From Liberal Conspiracy A new poll (in the USA)shows that the public blame failures in the banking sector for causing the deficit more than they blame overspending.
45% of respondents said “greed and recklessness amongst bankers on Wall Street and in London” was most responsible for the deficit and growing national debt, with 43% blaming “the failure of governments to properly regulate banks and financial institutions”.
‘Over-spending’ options all received significantly lower scores – 28% blamed “overspending on benefits and immigration”; 19% “overspending on the wars in Iraq and Afghanistan” and just 3% blamed “overspending on schools and hospitals”.
Participants in the poll by Greenberg Quinlan Rosner were asked to pick the top two causes of the deficit and growing debt.
Just 6% placed the blame entirely at the feet of overspending, while more than three times as many (19%) exclusively blamed the failures of the banking sector.
While nearly half the population (44%) saw spending as one of the two main causes of the deficit, more than two thirds (69%) saw banking failures as at least one of the top causes.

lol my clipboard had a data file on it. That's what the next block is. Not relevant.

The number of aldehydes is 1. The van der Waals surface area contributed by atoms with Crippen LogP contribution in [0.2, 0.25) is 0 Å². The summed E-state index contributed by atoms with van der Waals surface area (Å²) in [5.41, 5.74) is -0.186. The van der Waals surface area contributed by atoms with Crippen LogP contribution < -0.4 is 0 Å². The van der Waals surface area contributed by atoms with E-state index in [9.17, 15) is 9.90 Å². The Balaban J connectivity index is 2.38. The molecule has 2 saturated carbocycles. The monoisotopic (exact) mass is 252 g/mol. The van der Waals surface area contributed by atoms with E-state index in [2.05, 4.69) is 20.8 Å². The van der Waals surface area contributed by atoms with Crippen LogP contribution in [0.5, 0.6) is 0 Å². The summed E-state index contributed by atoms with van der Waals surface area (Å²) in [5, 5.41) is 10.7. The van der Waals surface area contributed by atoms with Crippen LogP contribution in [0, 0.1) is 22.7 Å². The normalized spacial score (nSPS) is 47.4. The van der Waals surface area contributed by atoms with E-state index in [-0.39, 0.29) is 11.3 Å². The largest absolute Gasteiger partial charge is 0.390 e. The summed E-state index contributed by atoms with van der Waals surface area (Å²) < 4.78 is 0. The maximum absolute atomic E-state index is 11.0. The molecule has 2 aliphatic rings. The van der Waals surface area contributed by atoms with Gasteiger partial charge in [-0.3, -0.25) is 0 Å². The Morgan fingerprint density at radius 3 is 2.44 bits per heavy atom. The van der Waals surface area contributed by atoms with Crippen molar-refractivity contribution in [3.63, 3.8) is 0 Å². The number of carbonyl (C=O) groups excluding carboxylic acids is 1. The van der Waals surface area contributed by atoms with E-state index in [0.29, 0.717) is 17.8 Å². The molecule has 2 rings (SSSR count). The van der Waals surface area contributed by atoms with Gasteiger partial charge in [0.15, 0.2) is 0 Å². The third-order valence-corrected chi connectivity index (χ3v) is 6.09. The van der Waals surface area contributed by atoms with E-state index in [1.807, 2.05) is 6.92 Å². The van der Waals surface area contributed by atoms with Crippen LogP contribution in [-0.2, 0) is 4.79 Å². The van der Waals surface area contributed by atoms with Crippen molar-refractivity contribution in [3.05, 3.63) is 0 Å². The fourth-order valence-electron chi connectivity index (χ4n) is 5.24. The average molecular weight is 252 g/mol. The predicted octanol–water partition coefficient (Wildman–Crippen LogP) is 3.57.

Even 2010 Tory voters don’t exclusively blame spending. Just 7% picked only spending options in the poll, while 60% identified banking failures as one of the main causes.
James Morris, Director of GQRR’s European Office, said:
Voters take a broad view of the causes of the deficit. It isn’t enough just to control spending – voters also want to know that politicians are willing to change the culture and practices of the banking sector. The government’s failure to move strongly and rapidly in this area is one reason why their promise of ‘short term pain for long term gain’ has begun to sound hollow.”
This poll also shows why banks face such a struggle to rebuild their reputations. Consumers don’t just see bankers as greedy, they think that greed has directly impacted on their lives and their country. To rebuild trust bankers need to be seen to embrace measures that protect the wider economy. Bankers that becomes the champions of change rather than its enemy are poised to do well.
The survey questioned 3,174 respondents and was weighted to be nationally representative. Fieldwork was conducted 13-16 July 2012.